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12" Drop Suit Issue

Discussion in 'Classic Menswear' started by jarth3000, Dec 29, 2011.

  1. Millerp

    Millerp Senior member

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    A $500 MTM suit isn't going to be of significantly better quality than JAB separates that are tailored to fit you by a competent tailor.

    Decent quality MTM (Samuelsohn, Hickey Freeman, HSM, Southwick) is going to cost ~ $800 - $1,000 or more.

    By all means look for MTM in your price range but higher range JAB fitted correctly is not as bad as we may be led to believe
    on the clothing fora.
     


  2. JayJay

    JayJay Senior member

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    I'm a thin guy (158#) with broad shoulders, an athletic build, and have consisently had a 10-11 inch drop over the years, probably due to years of cycling and running. In my younger years with limited resources I wore separates, but in recent years I've bought suits where the stores were willing to reconstruct the pants or MTM or, as of late, bespoke.
     


  3. reidrothchild

    reidrothchild Senior member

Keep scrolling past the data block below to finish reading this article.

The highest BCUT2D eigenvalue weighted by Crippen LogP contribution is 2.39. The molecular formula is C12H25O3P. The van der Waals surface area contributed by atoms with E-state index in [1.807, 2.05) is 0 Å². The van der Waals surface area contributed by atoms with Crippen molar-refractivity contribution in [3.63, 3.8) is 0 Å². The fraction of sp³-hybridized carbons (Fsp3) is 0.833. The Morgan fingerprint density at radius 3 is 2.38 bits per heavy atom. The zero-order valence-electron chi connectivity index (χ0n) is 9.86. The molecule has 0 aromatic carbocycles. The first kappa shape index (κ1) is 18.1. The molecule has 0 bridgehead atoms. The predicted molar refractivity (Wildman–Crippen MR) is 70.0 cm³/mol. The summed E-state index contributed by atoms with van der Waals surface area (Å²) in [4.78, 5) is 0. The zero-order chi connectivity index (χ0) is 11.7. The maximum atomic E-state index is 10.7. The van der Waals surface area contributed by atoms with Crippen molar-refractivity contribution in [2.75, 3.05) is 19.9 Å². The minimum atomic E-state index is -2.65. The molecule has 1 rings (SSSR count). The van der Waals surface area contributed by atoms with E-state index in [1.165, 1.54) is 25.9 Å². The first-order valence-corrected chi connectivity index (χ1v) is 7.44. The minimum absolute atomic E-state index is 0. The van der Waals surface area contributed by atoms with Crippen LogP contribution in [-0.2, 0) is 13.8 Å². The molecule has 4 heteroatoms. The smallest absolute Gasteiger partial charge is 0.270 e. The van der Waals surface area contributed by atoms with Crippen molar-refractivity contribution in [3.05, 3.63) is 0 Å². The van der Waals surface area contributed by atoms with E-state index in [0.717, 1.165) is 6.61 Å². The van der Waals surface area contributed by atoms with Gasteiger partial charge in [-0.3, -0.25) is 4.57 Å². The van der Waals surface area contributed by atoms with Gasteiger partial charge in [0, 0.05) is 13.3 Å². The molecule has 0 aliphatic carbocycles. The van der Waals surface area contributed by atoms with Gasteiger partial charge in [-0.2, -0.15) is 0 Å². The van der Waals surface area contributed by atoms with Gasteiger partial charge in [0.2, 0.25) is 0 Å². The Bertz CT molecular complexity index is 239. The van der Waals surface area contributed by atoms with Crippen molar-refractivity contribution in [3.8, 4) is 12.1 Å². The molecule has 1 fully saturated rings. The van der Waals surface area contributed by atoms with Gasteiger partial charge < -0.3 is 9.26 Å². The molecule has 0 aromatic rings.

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    10 inches is somewhat understandable, but "anyone who lifts or competes in sports" will not have the same problem. I'm currently at an 8 inch drop, and I'm not "in the same ballpark" as someone with a 10 inch drop. A 12 inch drop is very extreme, especially at this guy's size, and is not explained by working out occasionally or playing adult rec league soccer on the weekends. In fact, most of the competitive lifters I know probably don't even have a 10 inch drop simply because squatting and deadlifting heavy weights strengthens and builds muscle in your core, which will expand your waist measurement. I'd say if someone has a legit 12 inch drop they are (a) a competitive bodybuilder; (b) a genetic freak; and/or (c) a gymnast/swimmer/beach-muscle-only type who has no lower body development to speak of. Given that this guy has a 48 inch chest, I'd say he's a combo of (a) and (b).